The motion picture industry represents an exciting and largely untapped opportunity for study. Its economic and cultural impact as a major domestic industry and as one of the United States’ largest exports is obvious and to some extent unparalleled. Its similarities to many general New Economy products, however, suggest that it may also serve as a leading indicator of the general direction businesses and associated government policy may take in the near future. How these issues evolve over the next decade will have a substantial impact on movie producers, distributors, retailers, and on the ways in which we as consumers are entertained.

Several recent changes in the industry have brought a renewed interest in its study. As in many other sectors, new digital technologies have broadened the set of potential producers as costs have dramatically fallen. The enthusiasm for this revolution is tempered, however, by the uncertain ability of these independent producers to have their products seen. The major studios increasingly rely upon the “event picture” and design their distribution networks accordingly, leaving few outlets for the true independent filmmaker.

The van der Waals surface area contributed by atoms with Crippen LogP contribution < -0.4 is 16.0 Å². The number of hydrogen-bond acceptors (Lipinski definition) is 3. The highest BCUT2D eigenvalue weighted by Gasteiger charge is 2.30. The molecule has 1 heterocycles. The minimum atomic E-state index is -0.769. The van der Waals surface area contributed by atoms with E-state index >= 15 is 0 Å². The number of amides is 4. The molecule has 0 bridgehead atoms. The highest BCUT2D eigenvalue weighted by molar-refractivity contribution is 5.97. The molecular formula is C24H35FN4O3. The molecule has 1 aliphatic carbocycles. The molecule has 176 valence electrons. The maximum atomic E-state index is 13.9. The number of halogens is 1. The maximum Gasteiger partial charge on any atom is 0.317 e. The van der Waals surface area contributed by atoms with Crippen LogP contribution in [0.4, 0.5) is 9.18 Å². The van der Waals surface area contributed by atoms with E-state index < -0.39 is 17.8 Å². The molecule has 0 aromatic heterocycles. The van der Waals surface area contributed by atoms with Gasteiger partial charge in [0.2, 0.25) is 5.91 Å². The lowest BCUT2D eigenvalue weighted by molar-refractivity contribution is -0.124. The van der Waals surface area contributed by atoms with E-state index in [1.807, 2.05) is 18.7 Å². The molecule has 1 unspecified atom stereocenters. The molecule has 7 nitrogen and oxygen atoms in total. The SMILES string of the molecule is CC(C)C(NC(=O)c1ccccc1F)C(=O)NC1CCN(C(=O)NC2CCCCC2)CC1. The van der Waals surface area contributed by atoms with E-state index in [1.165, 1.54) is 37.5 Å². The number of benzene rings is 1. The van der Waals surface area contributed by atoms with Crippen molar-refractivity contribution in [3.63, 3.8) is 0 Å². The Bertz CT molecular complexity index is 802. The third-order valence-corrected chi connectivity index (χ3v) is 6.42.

At the same time, technological innovations already on the horizon will enable the individual to enjoy movies at home through the Internet, broadband, and other digital medium. The consequences of this individualization are already affecting the types of movies that are being produced, and they will undoubtedly change the relationship between distributors and exhibitors.

Demographic trends, such as the maturation of Baby Boomers’ children, drive both content and style. There is a common perception that the movie industry sacrifices diversity for the lowest common denominator, even though such diversity might be rewarded in the marketplace. If this perception is accurate, the extent to which it should be attributed to either globalization or demographics is a question that has potential implications for the production of most high-technology goods and services in the future.

The motion picture industry offers many potential insights into the economics of both entertainment and high technology products.